About: Liza Weiman Hanks

Recent Posts by Liza Weiman Hanks

My Aunt Left Me a House, is Probate Required?

houseDear Liza: My relative passed away and I am the only surviving close relative.  She left a will that listed me as the beneficiary of her real property.  Her only assets were a small house tax value, $37,500 and 2 joint bank accounts totaling $20,000.00 with right of survivorship.  The  property is in North Carolina.  Will this have to go through probate? Based on what you’ve told me here (and with the caveat that I’m not licensed to practice law in North Carolina), yes, this estate will need to go through probate because the value of the house ($37,500) exceeds the North Carolina small estate’s limit of $20,000 and you are not the surviving spouse. The two joint bank accounts will pass to the surviving joint owner outside of probate, but to transfer the house you’re going to need a court order, which is what probate ends with: an order by the court transferring the property to you, as the beneficiary under the Will.

If the house was worth $20,000 or less, you could have avoided probate by using North Carolina’s small estates procedure, which lets you use an Affidavit to transfer small amounts of property. But, since the house is worth more than that, you’re going to need to go through probate.

Here are two resources for you: North Carolina Inheritance Law at Legal Consumer.com and an article from Nolo’s site on North Carolina‘s probate system.

Do I Need a Tax Identification Number for a Trust After My Mom’s Death?

tax manDear Liza:  I’m an executor of a trust and was added as co-trustee on the trust while my mom was alive.  She is now at peace with dad. Can I now just distribute the funds per the trust without changing the trust first to an irrevocable trust and providing a new TIN to the credit union prior to the distribution? Sorry. That’s not going to work. Now that your mother is dead, the trust is already irrevocable and you can’t use her Social Security number to report income, that’s why you need to get a new tax identification number for the trust. But it’s handy to have. Here’s why.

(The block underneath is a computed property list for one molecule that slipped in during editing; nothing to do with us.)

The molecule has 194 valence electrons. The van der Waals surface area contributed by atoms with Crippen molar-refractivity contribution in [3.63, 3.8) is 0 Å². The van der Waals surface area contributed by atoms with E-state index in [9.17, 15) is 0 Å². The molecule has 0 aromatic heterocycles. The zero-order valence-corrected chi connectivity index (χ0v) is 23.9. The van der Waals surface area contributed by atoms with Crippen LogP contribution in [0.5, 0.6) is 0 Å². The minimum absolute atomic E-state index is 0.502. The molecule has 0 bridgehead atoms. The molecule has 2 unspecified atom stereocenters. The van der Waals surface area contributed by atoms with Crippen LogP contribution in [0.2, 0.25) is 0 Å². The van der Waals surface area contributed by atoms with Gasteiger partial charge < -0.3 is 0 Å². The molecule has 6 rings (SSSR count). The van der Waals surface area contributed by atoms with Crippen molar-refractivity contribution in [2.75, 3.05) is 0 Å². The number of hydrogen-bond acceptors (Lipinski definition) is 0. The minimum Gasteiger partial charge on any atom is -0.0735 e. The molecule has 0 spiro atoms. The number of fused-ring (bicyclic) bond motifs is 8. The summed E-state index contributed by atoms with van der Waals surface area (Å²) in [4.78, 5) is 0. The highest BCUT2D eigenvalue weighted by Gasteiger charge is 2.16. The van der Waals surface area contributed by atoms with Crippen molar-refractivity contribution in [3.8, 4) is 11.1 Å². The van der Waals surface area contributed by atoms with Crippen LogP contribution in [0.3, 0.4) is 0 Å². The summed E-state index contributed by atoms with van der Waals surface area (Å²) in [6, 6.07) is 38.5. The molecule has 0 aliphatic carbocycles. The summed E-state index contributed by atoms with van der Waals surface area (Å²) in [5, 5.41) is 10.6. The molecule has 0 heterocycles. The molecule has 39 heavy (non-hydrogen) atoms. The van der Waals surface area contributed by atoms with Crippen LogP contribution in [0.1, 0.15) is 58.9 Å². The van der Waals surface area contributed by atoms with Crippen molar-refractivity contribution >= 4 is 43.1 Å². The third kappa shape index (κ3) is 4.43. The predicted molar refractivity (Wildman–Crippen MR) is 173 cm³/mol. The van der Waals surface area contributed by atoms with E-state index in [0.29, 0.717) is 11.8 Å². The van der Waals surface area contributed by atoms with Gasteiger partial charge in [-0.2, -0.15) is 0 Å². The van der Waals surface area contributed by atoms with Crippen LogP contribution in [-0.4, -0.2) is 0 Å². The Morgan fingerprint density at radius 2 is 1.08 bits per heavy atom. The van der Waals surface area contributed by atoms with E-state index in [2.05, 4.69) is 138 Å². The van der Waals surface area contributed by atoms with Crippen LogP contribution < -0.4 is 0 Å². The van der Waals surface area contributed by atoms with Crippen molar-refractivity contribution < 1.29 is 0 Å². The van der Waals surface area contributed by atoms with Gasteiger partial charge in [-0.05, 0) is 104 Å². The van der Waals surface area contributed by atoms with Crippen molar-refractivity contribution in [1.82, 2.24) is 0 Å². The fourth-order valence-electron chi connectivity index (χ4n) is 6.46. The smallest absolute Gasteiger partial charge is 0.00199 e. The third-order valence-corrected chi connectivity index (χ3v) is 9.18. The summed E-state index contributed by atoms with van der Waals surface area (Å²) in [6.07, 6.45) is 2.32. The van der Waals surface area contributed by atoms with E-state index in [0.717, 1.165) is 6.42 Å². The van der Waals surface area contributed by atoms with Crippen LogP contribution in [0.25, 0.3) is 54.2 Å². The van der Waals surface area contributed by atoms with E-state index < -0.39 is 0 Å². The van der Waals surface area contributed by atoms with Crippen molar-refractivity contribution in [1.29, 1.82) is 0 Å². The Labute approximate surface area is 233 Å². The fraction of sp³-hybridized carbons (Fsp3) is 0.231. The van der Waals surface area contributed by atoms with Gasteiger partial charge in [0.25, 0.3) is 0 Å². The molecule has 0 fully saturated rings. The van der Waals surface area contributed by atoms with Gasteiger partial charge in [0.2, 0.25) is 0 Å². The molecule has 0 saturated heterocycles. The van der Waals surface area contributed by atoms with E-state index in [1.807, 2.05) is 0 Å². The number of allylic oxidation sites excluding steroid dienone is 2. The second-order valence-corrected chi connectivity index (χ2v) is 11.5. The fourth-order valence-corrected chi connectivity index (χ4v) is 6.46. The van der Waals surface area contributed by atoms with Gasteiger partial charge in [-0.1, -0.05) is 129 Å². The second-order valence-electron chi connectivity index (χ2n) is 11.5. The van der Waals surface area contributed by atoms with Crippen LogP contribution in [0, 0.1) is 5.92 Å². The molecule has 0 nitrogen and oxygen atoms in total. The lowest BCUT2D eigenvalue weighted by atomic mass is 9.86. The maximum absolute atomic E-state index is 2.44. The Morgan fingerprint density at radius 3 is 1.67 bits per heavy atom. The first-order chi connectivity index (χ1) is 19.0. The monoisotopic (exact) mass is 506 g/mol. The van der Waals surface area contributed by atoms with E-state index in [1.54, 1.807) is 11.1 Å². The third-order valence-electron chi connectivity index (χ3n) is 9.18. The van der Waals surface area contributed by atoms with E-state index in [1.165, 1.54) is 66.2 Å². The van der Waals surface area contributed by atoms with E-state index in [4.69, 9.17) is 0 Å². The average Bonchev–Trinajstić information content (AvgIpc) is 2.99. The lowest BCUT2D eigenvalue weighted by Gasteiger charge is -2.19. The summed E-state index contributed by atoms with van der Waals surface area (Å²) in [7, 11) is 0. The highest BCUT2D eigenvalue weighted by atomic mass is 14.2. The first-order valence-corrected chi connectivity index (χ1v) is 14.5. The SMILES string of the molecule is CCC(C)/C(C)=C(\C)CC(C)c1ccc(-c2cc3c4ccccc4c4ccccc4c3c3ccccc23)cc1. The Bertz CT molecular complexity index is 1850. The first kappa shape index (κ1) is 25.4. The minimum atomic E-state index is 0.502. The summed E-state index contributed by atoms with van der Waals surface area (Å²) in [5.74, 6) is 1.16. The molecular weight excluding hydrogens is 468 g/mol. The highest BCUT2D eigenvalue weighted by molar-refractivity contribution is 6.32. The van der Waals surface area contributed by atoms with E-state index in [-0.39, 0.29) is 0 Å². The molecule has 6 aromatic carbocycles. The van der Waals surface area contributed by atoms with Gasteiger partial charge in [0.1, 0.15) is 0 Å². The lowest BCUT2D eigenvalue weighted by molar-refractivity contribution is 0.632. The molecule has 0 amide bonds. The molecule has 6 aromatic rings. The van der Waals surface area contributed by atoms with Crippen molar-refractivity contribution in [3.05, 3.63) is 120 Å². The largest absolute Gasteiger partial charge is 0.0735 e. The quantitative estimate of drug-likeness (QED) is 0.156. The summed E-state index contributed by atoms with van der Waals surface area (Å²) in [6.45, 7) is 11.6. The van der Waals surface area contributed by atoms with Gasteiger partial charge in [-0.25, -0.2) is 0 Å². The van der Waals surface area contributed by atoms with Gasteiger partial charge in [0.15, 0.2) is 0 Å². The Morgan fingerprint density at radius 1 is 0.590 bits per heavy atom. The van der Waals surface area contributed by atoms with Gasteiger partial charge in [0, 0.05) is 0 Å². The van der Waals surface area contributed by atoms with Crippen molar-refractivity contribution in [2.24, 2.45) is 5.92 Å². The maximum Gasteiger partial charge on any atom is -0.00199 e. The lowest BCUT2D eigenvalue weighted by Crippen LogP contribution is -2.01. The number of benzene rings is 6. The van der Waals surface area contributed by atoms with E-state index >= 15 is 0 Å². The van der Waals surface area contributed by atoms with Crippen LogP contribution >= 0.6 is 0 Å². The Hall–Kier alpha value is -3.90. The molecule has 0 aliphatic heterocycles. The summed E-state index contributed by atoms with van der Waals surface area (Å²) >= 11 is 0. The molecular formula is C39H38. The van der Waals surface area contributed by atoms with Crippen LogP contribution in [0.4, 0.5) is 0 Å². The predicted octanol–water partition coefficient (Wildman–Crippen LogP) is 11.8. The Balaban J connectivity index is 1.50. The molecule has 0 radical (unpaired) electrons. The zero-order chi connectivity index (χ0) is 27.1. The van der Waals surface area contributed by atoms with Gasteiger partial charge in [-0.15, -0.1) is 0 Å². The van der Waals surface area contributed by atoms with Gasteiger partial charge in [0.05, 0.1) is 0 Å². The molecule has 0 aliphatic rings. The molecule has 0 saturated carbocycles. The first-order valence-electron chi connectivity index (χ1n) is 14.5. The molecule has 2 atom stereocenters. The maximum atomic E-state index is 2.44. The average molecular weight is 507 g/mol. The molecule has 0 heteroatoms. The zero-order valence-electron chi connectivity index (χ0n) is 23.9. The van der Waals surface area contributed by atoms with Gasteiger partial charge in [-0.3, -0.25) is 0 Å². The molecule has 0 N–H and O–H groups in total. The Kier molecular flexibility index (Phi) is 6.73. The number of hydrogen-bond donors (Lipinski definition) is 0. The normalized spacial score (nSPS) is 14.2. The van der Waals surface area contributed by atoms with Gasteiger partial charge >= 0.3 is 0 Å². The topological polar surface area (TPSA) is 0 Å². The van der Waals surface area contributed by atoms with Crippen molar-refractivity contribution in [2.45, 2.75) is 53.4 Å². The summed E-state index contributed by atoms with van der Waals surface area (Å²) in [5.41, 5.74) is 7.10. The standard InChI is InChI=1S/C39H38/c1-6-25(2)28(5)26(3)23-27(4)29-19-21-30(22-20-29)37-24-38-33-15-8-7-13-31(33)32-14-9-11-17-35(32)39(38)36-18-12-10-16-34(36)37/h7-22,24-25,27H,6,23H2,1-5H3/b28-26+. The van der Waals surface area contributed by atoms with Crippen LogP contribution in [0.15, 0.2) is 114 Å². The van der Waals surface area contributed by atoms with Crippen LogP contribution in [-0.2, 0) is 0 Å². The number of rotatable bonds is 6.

From the date of her death to the date that you distribute all of the trust’s funds, any income earned by the trust must be reported under that new tax identification number. Now that the trust is irrevocable, you’ll also need to file a 1041 tax return if the trust earns more than $600 worth of income in a year. Also, you’ll need that tax identification number to open up a bank account in the name of trust, which you can use to consolidate the trust’s assets prior to distribution and to pay its expenses.

And if you are thinking that you will avoid all of this by instantly distributing the trust’s assets, don’t.  You shouldn’t just immediately distribute all of the trust’s funds, please wait until you’re sure you’ve paid all of the expenses and taxes due first. If you do distribute all of the assets, and then find a trust liability that you didn’t know about before, you as Trustee, must either personally pay that liability or go back to the beneficiaries and try to get the money back.

To find out how to get an EIN, visit the Inheritance Law section of Legal Consumer.com, put in your zip code, and read the article that explains how to do it. (Full disclosure, I wrote that too).

Can I Put My House Into a Living Trust if There’s a Mortgage?